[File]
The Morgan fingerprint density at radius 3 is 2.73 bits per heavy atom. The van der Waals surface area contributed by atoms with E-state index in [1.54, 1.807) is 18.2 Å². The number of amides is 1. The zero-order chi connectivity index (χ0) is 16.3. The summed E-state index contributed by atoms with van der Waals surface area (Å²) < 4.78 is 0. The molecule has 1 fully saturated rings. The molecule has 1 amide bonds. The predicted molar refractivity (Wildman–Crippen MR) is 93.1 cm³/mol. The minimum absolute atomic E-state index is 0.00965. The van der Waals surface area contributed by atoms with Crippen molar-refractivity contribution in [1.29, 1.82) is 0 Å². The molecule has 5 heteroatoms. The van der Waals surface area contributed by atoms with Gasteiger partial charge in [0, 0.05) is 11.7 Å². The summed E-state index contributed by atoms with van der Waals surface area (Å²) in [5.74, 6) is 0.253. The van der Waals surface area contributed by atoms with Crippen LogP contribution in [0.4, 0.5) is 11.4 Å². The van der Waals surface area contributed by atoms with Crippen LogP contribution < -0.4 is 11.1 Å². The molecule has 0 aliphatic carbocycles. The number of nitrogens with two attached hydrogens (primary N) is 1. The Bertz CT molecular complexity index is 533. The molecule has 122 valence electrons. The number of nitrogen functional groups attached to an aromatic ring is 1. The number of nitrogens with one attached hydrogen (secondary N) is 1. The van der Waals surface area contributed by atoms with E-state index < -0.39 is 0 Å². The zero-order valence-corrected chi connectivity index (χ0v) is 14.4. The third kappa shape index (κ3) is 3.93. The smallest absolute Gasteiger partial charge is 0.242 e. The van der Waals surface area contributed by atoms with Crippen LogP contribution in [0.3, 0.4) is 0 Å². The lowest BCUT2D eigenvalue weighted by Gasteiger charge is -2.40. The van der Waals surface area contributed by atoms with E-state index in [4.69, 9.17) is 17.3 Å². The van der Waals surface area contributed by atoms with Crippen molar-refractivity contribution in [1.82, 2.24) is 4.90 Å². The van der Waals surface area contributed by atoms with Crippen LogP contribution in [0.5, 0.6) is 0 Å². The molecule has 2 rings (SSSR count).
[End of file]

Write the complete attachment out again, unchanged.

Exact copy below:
The Morgan fingerprint density at radius 3 is 2.73 bits per heavy atom. The van der Waals surface area contributed by atoms with E-state index in [1.54, 1.807) is 18.2 Å². The number of amides is 1. The zero-order chi connectivity index (χ0) is 16.3. The summed E-state index contributed by atoms with van der Waals surface area (Å²) < 4.78 is 0. The molecule has 1 fully saturated rings. The molecule has 1 amide bonds. The predicted molar refractivity (Wildman–Crippen MR) is 93.1 cm³/mol. The minimum absolute atomic E-state index is 0.00965. The van der Waals surface area contributed by atoms with Crippen molar-refractivity contribution in [1.29, 1.82) is 0 Å². The molecule has 5 heteroatoms. The van der Waals surface area contributed by atoms with Gasteiger partial charge in [0, 0.05) is 11.7 Å². The summed E-state index contributed by atoms with van der Waals surface area (Å²) in [5.74, 6) is 0.253. The van der Waals surface area contributed by atoms with Crippen LogP contribution in [0.4, 0.5) is 11.4 Å². The van der Waals surface area contributed by atoms with Crippen LogP contribution < -0.4 is 11.1 Å². The molecule has 0 aliphatic carbocycles. The number of nitrogens with two attached hydrogens (primary N) is 1. The Bertz CT molecular complexity index is 533. The molecule has 122 valence electrons. The number of nitrogen functional groups attached to an aromatic ring is 1. The number of nitrogens with one attached hydrogen (secondary N) is 1. The van der Waals surface area contributed by atoms with E-state index < -0.39 is 0 Å². The zero-order valence-corrected chi connectivity index (χ0v) is 14.4. The third kappa shape index (κ3) is 3.93. The smallest absolute Gasteiger partial charge is 0.242 e. The van der Waals surface area contributed by atoms with Crippen LogP contribution in [0.3, 0.4) is 0 Å². The lowest BCUT2D eigenvalue weighted by Gasteiger charge is -2.40. The van der Waals surface area contributed by atoms with E-state index in [4.69, 9.17) is 17.3 Å². The van der Waals surface area contributed by atoms with Crippen molar-refractivity contribution in [1.82, 2.24) is 4.90 Å². The van der Waals surface area contributed by atoms with Crippen LogP contribution in [0.5, 0.6) is 0 Å². The molecule has 2 rings (SSSR count).